Sunghoon was surprised that all the glasses on their shelves didn’t immediately shatter. It was a high pitched shriek, loud and piercing, and he wondered for a brief, illogical moment if his roommate was secretly a banshee. He carefully set the fruit down on the kitchen counter and crept towards the balcony, half expecting to stumble upon a murder scene. 

When he got there, he confirmed that the noise was in fact coming from Jungwon. The boy had his head flung back and his eyes squeezed shut, and from his lips tore a deafening scream, the pitch of which Sunghoon was rather impressed by. 

“Jungwon?” he said carefully. The boy whipped around, his lips parted in surprise, before relaxing at the sight of Sunghoon there.

“Oh hello,” he said mildly, as if he hadn’t just been waking up half the city. 

“As cathartic as whatever you were just doing might be, don’t you think we should try to avoid a noise complaint?” Sunghoon said, stepping closer to stand beside him. 

“They started it,” Jungwon replied with a pout. Sunghoon raised an eyebrow. 

“They?” As if on cue, a keening howl struck the air. “Ah,” Sunghoon said. “And you thought you’d just annoy the coyotes into silence?”

Jungwon grinned. “It’s fun,” he insisted. “Look.” He leaned out over the railing and started to howl back in a similar fashion. While his impression was almost spot on, Sunghoon didn’t think their neighbors would appreciate his talents. Sunghoon hissed, and rushed forward to clap a hand over Jungwon’s mouth. The boy turned to him with wide eyes. 

Hush ,” Sunghoon whispered fiercely. “Are you insane?”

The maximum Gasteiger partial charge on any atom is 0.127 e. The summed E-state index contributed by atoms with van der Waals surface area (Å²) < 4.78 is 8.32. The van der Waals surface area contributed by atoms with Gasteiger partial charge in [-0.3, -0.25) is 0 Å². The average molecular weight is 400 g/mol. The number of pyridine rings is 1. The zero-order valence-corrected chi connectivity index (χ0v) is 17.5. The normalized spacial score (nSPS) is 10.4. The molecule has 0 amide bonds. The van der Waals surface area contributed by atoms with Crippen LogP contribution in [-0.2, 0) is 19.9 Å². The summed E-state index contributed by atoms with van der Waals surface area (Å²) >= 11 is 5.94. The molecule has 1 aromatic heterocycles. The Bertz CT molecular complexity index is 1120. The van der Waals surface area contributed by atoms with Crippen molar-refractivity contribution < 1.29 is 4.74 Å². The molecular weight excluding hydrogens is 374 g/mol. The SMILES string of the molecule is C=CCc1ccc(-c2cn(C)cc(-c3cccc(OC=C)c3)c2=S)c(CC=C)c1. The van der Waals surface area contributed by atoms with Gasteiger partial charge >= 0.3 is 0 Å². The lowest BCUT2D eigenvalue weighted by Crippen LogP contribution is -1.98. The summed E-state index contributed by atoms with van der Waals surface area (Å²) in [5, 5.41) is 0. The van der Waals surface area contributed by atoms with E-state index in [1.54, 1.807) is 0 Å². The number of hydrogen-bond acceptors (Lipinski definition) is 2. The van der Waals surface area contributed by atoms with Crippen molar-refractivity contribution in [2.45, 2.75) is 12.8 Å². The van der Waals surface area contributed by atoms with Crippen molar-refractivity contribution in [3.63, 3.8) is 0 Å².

“Mghh,” came Jungwon’s muffled reply. Sunghoon hastily removed his hand, embarrassed at his direct action. “They’re not coyotes, they’re werewolves,” Jungwon said solemnly. Sunghoon stared at him blankly, wondering if he had lost his mind, or if Jungwon had, or both. 

“Werewolves,” he said slowly. Jungwon giggled and pointed at the sky. 

“Look,” he said, and Sunghoon looked up to see the full moon hanging there in all of its glory. “We’re talking to the moon.” 

“Are you now?” he said dryly. 

“You can tell the moon all your secrets, and it’ll keep them for you. Go on,” Jungwon urged. Sunghoon looked at him skeptically. 

“But you’re here too,” he pointed out. Jungwon grinned and pressed a finger to his lips in a swear of confidentiality.

“I won’t tell either,” he whispered dramatically. Sunghoon internally groaned. If Jungwon kept up this little act of being too adorable for his own good, he didn’t know how he would survive the coming months. Sunghoon turned to the moon, feeling like an idiot but wanting to focus on something other than precious dimples and sweet doe eyes.

"A secret?" he asked hesitantly.

"Yes," Jungwon confirmed. "Anything." Sunghoon took a deep breath.

“I used to be in love with my best friend,” he announced to the sky. Jungwon glanced over at him in surprise. “I got over that pretty quickly, thank god, but that codependency we developed never really went away. And when we had to go our separate ways, I was terrified and thought I’d never get close to another person again.”

The moon stayed silent, a wide watchful eye that glowed down at him without blinking, without judgment. It was quite a good listener, Sunghoon decided. Maybe Jungwon, for all of his insane whims, was onto something. 

“Do you still think that?” Jungwon asked softly. He paused. “Do you… still love him?” Sunghoon snorted.

“God no,” Sunghoon said. “When I said I used to be in love with him, I meant like way back in middle school. You know, that dark era when you could fall in love with anyone who was decent looking and didn’t reek of axe cologne, and smiled whenever they looked at you.”